Well, maybe not that specific ancient Egyptian, but a different one. We couldn’t find a good picture. A recent discovery of preserved Egyptian corpses that showed markings of various cancers has given the scientific community something to chew on.
A graveyard of 1,087 corpses was excavated near the Dakhleh Oasis recently, and they were put through a pretty intense screening to determine the kind of environment they lived in. Unsurprisingly, several of them were found with signs of cancer – ovarian, rectal and most interestingly testicular. But it’s the proportions that interest us. From the article:
“Two younger women with cervical cancer, and a man with testicular cancer, which have all been associated with HPV; and an older mummified man with colorectal cancer, an older woman with metastatic carcinoma, and a toddler with leukaemia.”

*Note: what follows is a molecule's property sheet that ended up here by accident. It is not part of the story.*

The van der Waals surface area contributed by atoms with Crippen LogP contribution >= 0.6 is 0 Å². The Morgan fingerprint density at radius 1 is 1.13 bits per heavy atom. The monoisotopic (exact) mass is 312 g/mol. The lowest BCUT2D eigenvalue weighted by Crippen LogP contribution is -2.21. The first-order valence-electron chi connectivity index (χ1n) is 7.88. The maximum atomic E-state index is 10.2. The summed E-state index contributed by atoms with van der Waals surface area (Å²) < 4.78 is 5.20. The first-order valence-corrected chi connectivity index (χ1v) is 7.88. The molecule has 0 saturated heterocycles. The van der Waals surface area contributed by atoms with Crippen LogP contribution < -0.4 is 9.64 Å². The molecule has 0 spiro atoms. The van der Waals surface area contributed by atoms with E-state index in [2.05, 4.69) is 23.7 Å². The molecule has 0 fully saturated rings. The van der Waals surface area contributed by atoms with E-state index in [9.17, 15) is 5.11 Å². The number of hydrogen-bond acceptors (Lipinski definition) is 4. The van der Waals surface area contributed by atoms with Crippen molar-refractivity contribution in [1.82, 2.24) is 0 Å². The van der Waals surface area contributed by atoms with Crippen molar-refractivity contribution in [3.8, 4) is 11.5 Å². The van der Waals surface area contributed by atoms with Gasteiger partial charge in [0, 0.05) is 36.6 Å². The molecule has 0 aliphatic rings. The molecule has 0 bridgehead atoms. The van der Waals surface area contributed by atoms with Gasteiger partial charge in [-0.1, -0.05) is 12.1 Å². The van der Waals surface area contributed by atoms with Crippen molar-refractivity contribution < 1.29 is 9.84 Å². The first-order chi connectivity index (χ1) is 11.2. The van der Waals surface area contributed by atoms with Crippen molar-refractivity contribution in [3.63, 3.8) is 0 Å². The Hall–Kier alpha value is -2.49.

Six out of over a thousand is a significantly smaller fraction than in modern samples. The explanation for this is still unclear – of course, people lived to a younger age back then, but the levels of environmental pollution and toxicity were also lower. Another interesting theory links the HPV virus – which has been linked with cervical cancer – to these cases. It definitely gives us something to chew on.
Read more at ScienceAlert.Get your balls in the game! Donate to the Sean Kimerling Foundation to win the battle against testicular cancer.